Abba Eban (1915 - 2002)
Born with the name Aubrey Solomon Meir in Cape Town, South Africa, Eban moved to
England at an early age. He was educated at St Olave's Grammar School before
studying Classics and Oriental languages at Queens' College, Cambridge.
At the outbreak of World War II, Eban went to work for Chaim Weizmann at the
World Zionist Organization in London from December 1939. A few months later he
joined the British Army as an intelligence officer, where he rose to the rank of
major. He served as a liaison officer for the Allies to the Jewish Yishuv of
Eban moved back to London briefly to work in the Jewish Agency's Information
Department, from where he was posted to New York, where the General Assembly of
the United Nations was considering the "Palestine Question". In 1947, he was
appointed as a liaison officer to the United Nations Special Committee on
Palestine, where he was successful in attaining approval for the partition of
Palestine into Jewish and Arab segments—Resolution 181. Eban spent a decade at
the United Nations, and also served as his country's ambassador to the United
States at the same time. He was renowned for his oratorical skills.
His polished presentation, grasp of history, and powerful speeches gave him
authority in a United Nations that was generally skeptical of Israel or even
hostile to it. He was fluent in ten languages. In 1952, Eban was elected Vice
President of the UN General Assembly.
Eban left the United States in 1959 and returned to Israel. He served under
David Ben-Gurion as Minister of Education and Culture from 1960 to 1963, then as
deputy to Prime Minister Levi Eshkol until 1966. Through this entire period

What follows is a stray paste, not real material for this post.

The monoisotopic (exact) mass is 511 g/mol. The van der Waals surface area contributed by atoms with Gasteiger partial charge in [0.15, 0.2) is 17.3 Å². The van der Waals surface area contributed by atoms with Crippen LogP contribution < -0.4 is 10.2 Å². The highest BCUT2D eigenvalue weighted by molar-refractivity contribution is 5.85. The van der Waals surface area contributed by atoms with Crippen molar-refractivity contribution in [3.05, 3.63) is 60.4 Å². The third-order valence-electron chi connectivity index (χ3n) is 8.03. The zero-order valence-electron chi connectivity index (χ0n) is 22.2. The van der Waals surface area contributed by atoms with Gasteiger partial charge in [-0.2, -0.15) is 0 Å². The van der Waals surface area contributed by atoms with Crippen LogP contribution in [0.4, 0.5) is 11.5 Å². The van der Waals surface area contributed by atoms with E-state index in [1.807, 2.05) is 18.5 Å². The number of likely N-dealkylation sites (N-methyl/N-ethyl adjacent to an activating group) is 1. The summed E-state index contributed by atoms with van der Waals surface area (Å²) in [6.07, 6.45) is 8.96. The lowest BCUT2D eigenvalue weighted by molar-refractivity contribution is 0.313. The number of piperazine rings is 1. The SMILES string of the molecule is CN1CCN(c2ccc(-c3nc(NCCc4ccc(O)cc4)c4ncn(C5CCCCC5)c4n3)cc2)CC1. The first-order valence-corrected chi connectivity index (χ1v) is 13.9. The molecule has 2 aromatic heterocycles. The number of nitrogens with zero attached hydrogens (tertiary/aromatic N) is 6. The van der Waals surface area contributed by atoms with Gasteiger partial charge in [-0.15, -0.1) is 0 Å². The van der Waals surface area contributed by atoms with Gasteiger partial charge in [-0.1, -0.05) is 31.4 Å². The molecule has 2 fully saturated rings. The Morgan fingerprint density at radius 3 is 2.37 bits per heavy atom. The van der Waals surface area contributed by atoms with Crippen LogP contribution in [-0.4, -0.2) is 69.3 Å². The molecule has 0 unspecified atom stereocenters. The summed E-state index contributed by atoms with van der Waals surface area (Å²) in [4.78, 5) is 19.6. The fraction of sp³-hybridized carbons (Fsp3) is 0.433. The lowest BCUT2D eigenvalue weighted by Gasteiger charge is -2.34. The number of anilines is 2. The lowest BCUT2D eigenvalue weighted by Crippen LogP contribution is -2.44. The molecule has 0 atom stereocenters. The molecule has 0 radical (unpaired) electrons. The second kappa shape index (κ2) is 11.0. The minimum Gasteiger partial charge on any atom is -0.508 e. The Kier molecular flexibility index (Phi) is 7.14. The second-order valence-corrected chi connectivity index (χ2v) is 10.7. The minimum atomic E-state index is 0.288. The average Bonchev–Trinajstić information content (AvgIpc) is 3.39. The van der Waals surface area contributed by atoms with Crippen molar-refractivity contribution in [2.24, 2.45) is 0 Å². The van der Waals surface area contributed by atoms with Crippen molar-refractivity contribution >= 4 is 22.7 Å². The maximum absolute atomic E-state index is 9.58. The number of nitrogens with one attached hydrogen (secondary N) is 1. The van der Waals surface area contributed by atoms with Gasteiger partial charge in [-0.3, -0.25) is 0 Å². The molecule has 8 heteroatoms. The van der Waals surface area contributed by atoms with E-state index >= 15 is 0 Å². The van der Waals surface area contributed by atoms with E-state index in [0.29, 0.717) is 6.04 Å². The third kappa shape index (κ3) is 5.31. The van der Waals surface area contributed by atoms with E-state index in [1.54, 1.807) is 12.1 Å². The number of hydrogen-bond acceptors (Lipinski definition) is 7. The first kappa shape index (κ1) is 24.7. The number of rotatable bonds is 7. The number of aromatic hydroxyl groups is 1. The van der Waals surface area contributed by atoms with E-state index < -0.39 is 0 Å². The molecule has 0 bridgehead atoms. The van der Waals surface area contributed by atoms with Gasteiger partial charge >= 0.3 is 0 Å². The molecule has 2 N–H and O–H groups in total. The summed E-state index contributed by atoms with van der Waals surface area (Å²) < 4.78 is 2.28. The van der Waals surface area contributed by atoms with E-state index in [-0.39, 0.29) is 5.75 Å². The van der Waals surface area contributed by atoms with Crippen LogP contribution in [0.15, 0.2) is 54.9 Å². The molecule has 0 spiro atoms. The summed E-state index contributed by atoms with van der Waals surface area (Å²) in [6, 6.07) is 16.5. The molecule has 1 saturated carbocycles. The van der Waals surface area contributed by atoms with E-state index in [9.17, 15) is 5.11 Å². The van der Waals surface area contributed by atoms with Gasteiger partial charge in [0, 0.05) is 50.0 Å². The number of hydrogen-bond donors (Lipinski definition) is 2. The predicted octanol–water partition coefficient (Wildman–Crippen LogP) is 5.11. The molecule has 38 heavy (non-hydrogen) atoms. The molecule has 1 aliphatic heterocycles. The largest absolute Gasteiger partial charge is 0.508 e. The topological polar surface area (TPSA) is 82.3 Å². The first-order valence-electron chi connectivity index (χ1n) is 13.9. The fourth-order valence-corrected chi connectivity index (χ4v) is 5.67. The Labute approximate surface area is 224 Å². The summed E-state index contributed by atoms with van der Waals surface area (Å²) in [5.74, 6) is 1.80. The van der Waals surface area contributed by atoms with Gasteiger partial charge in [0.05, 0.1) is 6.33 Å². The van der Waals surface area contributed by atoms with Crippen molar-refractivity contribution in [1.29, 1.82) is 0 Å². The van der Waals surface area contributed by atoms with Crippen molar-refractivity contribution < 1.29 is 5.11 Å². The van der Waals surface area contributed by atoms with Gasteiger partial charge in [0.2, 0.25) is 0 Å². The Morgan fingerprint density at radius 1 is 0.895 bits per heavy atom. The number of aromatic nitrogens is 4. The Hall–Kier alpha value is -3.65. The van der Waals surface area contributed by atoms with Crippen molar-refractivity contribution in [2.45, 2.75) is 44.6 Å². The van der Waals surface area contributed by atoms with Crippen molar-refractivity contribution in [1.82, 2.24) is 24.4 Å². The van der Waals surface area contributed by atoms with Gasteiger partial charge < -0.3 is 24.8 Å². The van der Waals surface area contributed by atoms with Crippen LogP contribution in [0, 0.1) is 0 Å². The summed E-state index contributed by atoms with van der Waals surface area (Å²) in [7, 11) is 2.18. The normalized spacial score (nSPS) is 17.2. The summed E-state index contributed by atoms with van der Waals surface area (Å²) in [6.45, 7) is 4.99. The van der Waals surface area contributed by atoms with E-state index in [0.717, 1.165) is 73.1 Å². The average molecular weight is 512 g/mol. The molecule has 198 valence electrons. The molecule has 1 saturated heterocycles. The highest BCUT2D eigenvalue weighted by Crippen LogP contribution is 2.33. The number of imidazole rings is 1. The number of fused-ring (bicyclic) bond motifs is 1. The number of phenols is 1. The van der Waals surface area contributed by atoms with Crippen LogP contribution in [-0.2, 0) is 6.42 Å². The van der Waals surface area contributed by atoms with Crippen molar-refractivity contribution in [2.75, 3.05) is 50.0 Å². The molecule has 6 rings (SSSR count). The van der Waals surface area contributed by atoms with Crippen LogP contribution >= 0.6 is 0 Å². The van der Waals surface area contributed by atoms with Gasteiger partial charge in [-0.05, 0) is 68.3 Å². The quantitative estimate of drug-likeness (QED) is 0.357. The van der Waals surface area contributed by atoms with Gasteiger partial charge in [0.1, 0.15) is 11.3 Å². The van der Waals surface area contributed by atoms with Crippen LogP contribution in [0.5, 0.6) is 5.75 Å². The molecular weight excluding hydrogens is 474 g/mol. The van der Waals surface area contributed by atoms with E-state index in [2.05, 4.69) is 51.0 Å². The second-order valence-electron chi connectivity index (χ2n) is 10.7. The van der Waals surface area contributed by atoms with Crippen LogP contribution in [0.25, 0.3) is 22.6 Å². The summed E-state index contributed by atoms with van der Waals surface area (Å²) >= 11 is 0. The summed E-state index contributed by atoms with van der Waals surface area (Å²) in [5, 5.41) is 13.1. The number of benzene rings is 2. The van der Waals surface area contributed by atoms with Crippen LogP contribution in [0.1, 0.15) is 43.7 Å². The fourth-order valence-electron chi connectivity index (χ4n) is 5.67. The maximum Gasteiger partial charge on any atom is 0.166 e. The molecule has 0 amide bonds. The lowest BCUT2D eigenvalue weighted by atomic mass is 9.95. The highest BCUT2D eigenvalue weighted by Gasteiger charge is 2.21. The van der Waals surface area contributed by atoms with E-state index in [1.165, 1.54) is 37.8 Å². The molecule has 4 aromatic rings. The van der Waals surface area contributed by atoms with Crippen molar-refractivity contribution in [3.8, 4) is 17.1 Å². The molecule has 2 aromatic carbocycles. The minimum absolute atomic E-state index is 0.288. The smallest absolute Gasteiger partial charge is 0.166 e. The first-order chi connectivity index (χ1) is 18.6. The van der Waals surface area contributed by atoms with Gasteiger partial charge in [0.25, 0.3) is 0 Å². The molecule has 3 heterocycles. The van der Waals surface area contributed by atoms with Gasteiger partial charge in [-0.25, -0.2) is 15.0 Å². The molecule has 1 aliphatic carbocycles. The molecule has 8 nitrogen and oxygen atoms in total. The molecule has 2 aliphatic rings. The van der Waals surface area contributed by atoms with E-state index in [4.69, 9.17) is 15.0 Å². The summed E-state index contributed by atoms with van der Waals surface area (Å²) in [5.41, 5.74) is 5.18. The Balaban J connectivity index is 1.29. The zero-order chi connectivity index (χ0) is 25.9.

(1959–1966), he also served as president of the Weizmann Institute at Rehovot.
From 1966 to 1974, Eban served as Israel's foreign minister, defending the
country in the Six-Day War. Nonetheless, he was a strong supporter of giving
away the territories occupied in the war in exchange for peace. He played an
important part in the shaping of UN Security Council Resolution 242 in 1967 (as
well as UN Security Council Resolution 338 in 1973). Eban was at times
criticized for not voicing his opinions in Israel's internal debate.
In 1988, after three decades in the Knesset, he lost his seat over internal
splits in the Israeli Labour Party. He devoted the rest of his life to writing
and teaching, including serving as a visiting academic at Princeton University
and Columbia University. He also narrated television documentaries including
Heritage: Civilization and the Jews (PBS, 1984), for which he was host, Israel,
A Nation Is Born (1992), and On the Brink of Peace (PBS, 1997).
In 2001, Eban received the Israel Prize, his country's highest honor.
He died in 2002 and was buried in Kfar Shmaryahu, north of Tel Aviv.